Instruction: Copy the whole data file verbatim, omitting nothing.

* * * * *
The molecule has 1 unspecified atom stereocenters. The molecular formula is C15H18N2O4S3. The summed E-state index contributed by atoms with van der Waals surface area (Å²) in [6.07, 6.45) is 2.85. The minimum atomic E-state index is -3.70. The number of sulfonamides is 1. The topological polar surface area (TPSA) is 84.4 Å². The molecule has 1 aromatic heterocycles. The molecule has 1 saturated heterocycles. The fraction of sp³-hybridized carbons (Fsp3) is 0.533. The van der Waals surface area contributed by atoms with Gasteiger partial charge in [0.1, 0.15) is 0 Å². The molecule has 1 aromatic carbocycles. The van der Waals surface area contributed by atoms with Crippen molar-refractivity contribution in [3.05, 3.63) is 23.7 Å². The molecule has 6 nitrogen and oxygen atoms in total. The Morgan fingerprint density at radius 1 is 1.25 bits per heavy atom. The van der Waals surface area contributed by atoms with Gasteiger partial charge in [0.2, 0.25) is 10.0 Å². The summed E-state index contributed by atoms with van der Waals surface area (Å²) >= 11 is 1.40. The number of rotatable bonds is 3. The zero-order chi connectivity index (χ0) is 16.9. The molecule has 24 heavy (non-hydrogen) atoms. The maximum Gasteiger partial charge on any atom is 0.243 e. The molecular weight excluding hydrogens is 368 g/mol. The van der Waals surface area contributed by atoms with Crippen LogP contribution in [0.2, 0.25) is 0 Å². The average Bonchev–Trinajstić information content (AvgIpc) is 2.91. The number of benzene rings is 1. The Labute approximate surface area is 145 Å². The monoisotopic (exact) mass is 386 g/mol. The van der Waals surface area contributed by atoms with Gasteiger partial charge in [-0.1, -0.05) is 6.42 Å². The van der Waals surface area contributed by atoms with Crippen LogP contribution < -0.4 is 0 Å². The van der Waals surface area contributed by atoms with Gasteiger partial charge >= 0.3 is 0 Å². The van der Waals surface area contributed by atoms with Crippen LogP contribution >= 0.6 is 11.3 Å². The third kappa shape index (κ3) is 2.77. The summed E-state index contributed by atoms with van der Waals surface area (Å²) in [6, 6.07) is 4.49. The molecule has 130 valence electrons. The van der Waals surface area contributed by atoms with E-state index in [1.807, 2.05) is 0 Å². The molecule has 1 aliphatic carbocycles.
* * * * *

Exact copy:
The molecule has 1 unspecified atom stereocenters. The molecular formula is C15H18N2O4S3. The summed E-state index contributed by atoms with van der Waals surface area (Å²) in [6.07, 6.45) is 2.85. The minimum atomic E-state index is -3.70. The number of sulfonamides is 1. The topological polar surface area (TPSA) is 84.4 Å². The molecule has 1 aromatic heterocycles. The molecule has 1 saturated heterocycles. The fraction of sp³-hybridized carbons (Fsp3) is 0.533. The van der Waals surface area contributed by atoms with Gasteiger partial charge in [0.1, 0.15) is 0 Å². The molecule has 1 aromatic carbocycles. The van der Waals surface area contributed by atoms with Crippen molar-refractivity contribution in [3.05, 3.63) is 23.7 Å². The molecule has 6 nitrogen and oxygen atoms in total. The Morgan fingerprint density at radius 1 is 1.25 bits per heavy atom. The van der Waals surface area contributed by atoms with Gasteiger partial charge in [0.2, 0.25) is 10.0 Å². The summed E-state index contributed by atoms with van der Waals surface area (Å²) >= 11 is 1.40. The number of rotatable bonds is 3. The zero-order chi connectivity index (χ0) is 16.9. The molecule has 24 heavy (non-hydrogen) atoms. The maximum Gasteiger partial charge on any atom is 0.243 e. The molecular weight excluding hydrogens is 368 g/mol. The van der Waals surface area contributed by atoms with Crippen LogP contribution in [0.2, 0.25) is 0 Å². The average Bonchev–Trinajstić information content (AvgIpc) is 2.91. The number of benzene rings is 1. The Labute approximate surface area is 145 Å². The monoisotopic (exact) mass is 386 g/mol. The van der Waals surface area contributed by atoms with Gasteiger partial charge in [-0.1, -0.05) is 6.42 Å². The van der Waals surface area contributed by atoms with Crippen LogP contribution < -0.4 is 0 Å². The van der Waals surface area contributed by atoms with Gasteiger partial charge >= 0.3 is 0 Å². The van der Waals surface area contributed by atoms with Crippen LogP contribution >= 0.6 is 11.3 Å². The third kappa shape index (κ3) is 2.77. The summed E-state index contributed by atoms with van der Waals surface area (Å²) in [6, 6.07) is 4.49. The molecule has 130 valence electrons. The van der Waals surface area contributed by atoms with E-state index in [1.807, 2.05) is 0 Å². The molecule has 1 aliphatic carbocycles.